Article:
Mid North Coast Police urge driver caution over Easter long weekend, 2019

Fatigue, mobile phone distraction, speeding and frustration: Dangers racing motorists this busy Easter period, according to Region Traffic Operation Coordinator sergeant Paul Dilley.
Fatigue, mobile phone distraction, speeding and frustration: Dangers racing motorists this busy Easter period, according to Region Traffic Operation Coordinator sergeant Paul Dilley.

Drivers are being reminded by local police there will be more distractions, dangers and other motorists on the roads this Easter.

Fatigue, mobile phone distraction, speeding and frustration are some of the dangers facing motorists along the Mid-North Coast this busy Easter period, according to Region Traffic Operation Coordinator sergeant Paul Dilley.

Sergeant Dilley said holiday drivers need to be aware of the possible dangers on our roads.

The Easter and Christmas holidays are particularly busy as families leave to enjoy a break at other locations, he said.

"There will be a huge increase in vehicles on the Highway and police will be deployed to specific areas where serious crashes have occurred.

"We recommend people wear a seat belt, avoid frustration or the distraction of mobile phones and not to drink and drive.

"If you're heading away enjoy it, but don't rush to get there because there's no reason to speed.

"If you're staying in town make sure to have a plan to get home."

A long-weekend road safety operation called Operation Tortoise will start at 12.01am on Thursday, April 18 until 11.59am on Monday, April 22.

During the operation speeding, mobile phone, seat belt and motorcycle helmet offences will attract double demerit points.

The double demerits will return on 12.01am Wednesday, April 24 until 11.59pm on Sunday, April 28 as part of Operation Go Slow across the Anzac Day public holidays.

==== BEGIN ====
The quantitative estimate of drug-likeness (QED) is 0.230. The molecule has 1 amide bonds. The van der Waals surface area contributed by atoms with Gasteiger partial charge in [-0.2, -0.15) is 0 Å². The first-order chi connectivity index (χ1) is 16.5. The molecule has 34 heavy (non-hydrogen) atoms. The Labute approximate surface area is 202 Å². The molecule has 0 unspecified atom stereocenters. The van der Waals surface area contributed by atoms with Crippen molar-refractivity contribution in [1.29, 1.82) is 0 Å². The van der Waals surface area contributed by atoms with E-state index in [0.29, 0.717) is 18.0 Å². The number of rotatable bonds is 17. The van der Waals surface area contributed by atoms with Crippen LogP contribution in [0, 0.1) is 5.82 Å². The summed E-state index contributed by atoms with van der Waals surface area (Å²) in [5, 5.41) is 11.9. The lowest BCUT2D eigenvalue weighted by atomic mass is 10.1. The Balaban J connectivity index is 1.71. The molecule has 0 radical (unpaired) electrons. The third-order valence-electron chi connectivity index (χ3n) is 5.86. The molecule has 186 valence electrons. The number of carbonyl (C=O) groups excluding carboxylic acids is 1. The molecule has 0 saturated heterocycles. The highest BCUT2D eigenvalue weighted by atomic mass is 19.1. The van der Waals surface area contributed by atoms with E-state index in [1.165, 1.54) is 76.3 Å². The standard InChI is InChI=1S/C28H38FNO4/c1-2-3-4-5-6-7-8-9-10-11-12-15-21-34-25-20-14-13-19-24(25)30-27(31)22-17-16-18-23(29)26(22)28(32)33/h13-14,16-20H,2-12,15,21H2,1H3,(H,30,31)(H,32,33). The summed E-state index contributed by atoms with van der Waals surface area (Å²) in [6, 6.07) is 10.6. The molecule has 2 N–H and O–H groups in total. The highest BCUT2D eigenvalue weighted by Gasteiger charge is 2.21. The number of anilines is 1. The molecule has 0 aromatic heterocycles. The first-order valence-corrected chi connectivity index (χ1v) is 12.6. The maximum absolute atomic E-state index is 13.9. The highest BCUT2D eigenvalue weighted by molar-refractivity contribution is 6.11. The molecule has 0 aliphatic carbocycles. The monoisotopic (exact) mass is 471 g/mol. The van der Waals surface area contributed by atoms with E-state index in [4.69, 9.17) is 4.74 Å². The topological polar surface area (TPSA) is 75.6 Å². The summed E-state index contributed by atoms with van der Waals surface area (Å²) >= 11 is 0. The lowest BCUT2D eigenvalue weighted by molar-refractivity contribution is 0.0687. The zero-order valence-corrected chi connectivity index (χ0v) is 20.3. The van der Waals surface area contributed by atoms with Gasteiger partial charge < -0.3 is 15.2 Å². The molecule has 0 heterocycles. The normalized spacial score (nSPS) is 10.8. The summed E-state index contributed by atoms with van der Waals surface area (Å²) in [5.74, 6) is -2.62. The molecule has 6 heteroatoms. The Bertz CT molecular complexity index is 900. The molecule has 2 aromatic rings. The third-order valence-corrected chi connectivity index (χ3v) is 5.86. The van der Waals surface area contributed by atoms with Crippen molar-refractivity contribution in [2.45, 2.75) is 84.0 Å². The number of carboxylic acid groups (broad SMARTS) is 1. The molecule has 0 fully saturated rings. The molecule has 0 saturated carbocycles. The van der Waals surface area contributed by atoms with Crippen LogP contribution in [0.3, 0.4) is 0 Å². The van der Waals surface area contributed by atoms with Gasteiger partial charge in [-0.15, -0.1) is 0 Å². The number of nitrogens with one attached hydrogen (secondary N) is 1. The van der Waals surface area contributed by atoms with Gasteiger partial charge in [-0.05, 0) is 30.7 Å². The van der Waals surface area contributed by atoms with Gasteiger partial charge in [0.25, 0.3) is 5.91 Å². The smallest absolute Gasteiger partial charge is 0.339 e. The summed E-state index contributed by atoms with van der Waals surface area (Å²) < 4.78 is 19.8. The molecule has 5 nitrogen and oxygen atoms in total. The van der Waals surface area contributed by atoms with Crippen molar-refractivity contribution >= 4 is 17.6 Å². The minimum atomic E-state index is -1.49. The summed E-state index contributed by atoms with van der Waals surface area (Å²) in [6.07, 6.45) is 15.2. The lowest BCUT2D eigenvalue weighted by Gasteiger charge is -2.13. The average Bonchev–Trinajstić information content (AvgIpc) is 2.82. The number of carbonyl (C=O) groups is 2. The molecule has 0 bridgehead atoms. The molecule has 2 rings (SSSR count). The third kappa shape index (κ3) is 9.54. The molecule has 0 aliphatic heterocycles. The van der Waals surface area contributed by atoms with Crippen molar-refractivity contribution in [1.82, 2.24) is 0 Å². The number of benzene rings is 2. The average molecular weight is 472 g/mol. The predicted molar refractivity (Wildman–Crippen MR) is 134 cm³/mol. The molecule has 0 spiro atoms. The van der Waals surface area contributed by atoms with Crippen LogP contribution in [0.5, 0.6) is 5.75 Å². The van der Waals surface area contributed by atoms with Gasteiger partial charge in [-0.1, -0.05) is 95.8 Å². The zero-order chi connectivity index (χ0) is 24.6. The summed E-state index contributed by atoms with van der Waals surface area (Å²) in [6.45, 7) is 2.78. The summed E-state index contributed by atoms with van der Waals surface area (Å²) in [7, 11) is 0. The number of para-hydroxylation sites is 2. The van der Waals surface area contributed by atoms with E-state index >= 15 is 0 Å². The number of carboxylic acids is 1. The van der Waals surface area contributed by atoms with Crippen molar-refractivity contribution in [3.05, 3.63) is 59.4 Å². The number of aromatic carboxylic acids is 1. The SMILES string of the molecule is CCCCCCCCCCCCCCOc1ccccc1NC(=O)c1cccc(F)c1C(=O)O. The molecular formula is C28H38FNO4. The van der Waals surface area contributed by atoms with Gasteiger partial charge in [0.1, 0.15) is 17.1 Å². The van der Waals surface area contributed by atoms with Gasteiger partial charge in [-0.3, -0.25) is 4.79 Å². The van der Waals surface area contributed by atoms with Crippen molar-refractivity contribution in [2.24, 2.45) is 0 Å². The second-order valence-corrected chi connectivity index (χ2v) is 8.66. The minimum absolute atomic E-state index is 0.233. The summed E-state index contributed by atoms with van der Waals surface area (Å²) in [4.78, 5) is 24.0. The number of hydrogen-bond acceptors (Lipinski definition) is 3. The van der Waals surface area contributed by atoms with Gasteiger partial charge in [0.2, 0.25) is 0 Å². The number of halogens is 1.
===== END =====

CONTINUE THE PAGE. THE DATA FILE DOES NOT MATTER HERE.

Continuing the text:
Traffic and Highway Patrol Commander Assistant Commissioner Michael Corboy said fatigue should be a concern for motorists.

"Driving when you are tired compromises your judgement and leaves you more at risk of being involved in a crash which could be deadly," he said.

It is so important to take a rest break from driving every couple of hours.

Traffic and Highway Patrol Commander Assistant Commissioner Michael Corboy.

Drivers can learn more about fatigue warning signs and risks.

Minister for Regional Transport and Roads, Paul Toole, said there was a responsibility for everyone to make it to their destination safely and drive the road toll Toward Zero.

"If you're travelling over the next week make sure you plan ahead, get a good night's sleep, drive to the conditions, stick to the speed limit and never ever risk driving if there's a chance you could be affected by drugs or alcohol," he said.

Northern Region Traffic Tactician, Chief Inspector Amanda Calder said more cars are expected on the road as people connect a string of public holidays along with school holidays.

"Drivers travelling through known holiday spots should be prepared for additional delays and drive to the conditions," she said.

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